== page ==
In the open access week 2018, I wrote a blogpost for the Open Media Studies blog, in conjunction with open acccess Zeitschrift für Medienwissenschaft on open science and open media Studies. You can find the original post here.
Below you find the text, which is published under a cc-by license on the Open Media Studies blog. I hereby want to take the opportunity to thank Alena Strohmeier and Sarah-Mai Dang for inviting me to write this guest post.
Open Media Studies as a term or concept is obviously not isolated. It comes out of a larger international debate on new developments around research and publishing practices in a digitized and open environment, often referred to as «open science». However, what exactly is open science? More precisely: what is Open Media Studies? For me this is a question with no definitive answer. Moreover, I think we do not need one.
Open science as a collective term stands for many things; open access to publications, open research data, open source software, research tools, open peer review, open hardware, open citations, etc. In short: these are all results of practicing «openness» within the entire research cycle, considering values and principles defining what could possibly be the best way of doing this. Needless to say, that for every researcher this could mean different things.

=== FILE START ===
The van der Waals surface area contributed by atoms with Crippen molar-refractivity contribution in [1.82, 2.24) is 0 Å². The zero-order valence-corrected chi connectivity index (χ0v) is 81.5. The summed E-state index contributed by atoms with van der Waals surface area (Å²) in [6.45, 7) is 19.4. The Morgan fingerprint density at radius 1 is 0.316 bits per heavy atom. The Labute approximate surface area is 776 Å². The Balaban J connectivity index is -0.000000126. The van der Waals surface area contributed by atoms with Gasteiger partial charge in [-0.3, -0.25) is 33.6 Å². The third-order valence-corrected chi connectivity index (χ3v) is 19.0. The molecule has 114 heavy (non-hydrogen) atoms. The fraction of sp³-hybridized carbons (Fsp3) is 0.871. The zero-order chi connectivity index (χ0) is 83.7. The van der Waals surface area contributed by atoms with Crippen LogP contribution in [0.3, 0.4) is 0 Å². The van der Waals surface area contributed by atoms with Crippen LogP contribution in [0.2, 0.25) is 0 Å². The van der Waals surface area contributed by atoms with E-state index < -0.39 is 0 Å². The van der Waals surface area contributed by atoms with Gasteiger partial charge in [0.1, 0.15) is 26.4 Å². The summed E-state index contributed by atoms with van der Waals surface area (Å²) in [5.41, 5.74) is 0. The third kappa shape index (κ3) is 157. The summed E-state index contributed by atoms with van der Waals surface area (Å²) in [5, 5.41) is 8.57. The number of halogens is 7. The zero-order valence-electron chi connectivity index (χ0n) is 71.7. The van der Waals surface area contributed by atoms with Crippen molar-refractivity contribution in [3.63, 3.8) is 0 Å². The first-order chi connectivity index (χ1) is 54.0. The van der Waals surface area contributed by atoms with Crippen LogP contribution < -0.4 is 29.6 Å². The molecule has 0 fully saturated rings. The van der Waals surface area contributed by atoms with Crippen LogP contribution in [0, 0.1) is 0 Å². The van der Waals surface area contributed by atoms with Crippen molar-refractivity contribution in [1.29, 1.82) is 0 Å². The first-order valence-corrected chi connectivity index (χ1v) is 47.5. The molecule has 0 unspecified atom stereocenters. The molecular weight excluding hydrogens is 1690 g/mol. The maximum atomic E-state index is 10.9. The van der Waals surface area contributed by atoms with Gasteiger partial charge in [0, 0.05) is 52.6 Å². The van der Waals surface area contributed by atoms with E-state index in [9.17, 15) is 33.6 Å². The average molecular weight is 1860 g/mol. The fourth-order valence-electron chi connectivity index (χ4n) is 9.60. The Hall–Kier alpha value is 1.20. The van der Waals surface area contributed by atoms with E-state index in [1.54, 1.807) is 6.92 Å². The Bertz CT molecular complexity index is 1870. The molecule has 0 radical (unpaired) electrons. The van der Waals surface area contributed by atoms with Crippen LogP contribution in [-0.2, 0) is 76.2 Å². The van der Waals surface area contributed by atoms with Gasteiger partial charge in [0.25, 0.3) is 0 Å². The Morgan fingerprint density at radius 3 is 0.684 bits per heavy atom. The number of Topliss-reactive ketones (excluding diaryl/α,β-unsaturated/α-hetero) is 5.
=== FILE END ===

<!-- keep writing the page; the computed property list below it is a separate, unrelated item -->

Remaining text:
For the humanities and to a lesser extent the social sciences, the term open science is somehow problematic. It implies a direct relation with the (natural) sciences and that indeed is the area where these practices indeed are much stronger developed. However, research practices in the sciences are incomparable with practices in the humanities (and social sciences). Not to mention the differences in publication cultures. For almost all disciplines in the humanities, it is about the art of rhetoric and argumentation to reflect on and debate culture, cultural production, society and people’s behaviour, resulting in long articles, and books, based on original sources and/or historical data. Open access, reuse and transparency of research practices, data and publications will probably mean a different thing to a physicist than it will to a media scholar.
In many current discussions however, and I hear this from researchers as well, the focus is on Open Science. This is problematic in my opinion. The terms open scholarship or open research are more inclusive in this context. Nevertheless, every term has its limitations. Open science might leave out the «scholarly» approach. Most (citizen) scientists outside academia do not consider themselves as scholars and would probably feel uncomfortable by using open scholarship. Similarly, open research leaves out education.
At the risk of being bogged down in a never-ending semantic discussion, I hereby just want to state that it is not as simple as one might think and there will not be a one-size fits all solution. However, there should not be two separate worlds. There is much to learn from each other. Are humanities lagging behind? No, and I think media studies in particular is not lagging behind and it would be worthwhile if we look at existing best-practices in opening up research in media and communication studies and ask ourselves too what we can learn from what is happening in the sciences.